My favorite memory with dad was learning how to drive in his little Volkswagon bug, his first and only company car. In his younger years he raced stock cars, so Daddy knew cars inside and out.  His idea of teaching his daughter to drive was to wait for snow. He wanted me to learn in the worst of conditions, knowing it would make good conditions easier. The lesson ended with me doing donuts in the parking lot as Dad congratulated me for being “a chip off the old block.” Years later his lessons paid off when he found a pretty black Chevelle 396 convertible for Benny and me. No guy who tried could out run me and my Hurst shifter.  (Sadly, we had to sell it after 4 months because of Benny’s 4 speeding tickets…smile.)

If you’ve made it this far, thanks for honoring Daddy by reading a little about his life. His death when I was 23 was one of the hardest things this Princess has faced. Today I’m reminded that I will see him again…soon and very soon.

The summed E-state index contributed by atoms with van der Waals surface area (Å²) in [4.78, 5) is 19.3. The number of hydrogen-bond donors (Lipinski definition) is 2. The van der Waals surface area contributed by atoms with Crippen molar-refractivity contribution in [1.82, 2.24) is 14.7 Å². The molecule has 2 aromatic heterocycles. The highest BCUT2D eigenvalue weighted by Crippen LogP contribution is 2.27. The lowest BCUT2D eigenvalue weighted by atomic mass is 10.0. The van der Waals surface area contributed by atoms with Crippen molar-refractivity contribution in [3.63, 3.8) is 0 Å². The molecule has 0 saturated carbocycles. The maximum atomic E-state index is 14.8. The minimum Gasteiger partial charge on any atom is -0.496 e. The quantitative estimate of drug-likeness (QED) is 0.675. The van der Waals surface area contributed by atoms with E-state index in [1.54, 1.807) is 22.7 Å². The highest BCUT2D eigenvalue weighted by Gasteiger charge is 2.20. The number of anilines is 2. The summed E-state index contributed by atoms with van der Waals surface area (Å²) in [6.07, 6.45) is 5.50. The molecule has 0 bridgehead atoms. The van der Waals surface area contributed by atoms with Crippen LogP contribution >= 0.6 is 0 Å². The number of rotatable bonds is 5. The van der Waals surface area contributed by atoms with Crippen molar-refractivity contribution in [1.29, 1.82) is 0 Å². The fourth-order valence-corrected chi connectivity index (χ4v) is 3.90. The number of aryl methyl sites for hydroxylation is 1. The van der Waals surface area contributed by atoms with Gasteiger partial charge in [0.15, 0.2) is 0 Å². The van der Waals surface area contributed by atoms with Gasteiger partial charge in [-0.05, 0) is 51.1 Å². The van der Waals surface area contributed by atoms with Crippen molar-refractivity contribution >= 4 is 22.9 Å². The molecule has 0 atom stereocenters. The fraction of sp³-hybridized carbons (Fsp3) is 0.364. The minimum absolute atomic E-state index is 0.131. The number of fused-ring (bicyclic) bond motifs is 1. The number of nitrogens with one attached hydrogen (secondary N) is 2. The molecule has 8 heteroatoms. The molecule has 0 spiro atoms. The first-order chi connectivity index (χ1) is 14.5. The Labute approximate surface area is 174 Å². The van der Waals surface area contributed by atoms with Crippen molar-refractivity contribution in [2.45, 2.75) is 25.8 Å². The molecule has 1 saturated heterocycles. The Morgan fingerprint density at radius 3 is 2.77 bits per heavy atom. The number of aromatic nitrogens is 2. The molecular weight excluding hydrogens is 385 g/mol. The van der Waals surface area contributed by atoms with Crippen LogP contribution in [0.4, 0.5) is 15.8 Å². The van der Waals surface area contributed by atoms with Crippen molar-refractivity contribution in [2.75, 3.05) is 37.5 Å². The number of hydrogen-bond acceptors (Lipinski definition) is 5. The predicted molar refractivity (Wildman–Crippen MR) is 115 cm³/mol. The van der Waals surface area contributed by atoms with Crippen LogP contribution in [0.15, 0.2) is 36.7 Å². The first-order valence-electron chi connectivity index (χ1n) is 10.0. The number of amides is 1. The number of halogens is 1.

Praying for Provision

Just a quick and simple post today asking for prayer for an important business meeting today at 3 PM EST. Some of you know I do Client Management from home for my son, Josh. He is the majority owner of ProVisionIT and employes Jesse, Joey, Jake and I, along with several other wonderful technicians. We provide IT support to small and medium sized businesses.

Josh and I have a meeting this afternoon that would bring provision to ProVisionIT.

If you think of us, would you pray for favor?  How comforting to know in these daily life situations that God is in control and nothing will stop His providential plan. But He allows us to participate by praying.  Wow.

Thank you so much!


P.S. You can find us at http://www.provisionit.com in case you know of any businesses in Central Florida who might need IT support.  In fact, not just Central FL.  We’re looking for clients with 10-200 employees in the Tallahassee and Tampa areas, too!

My Legacy Curriculum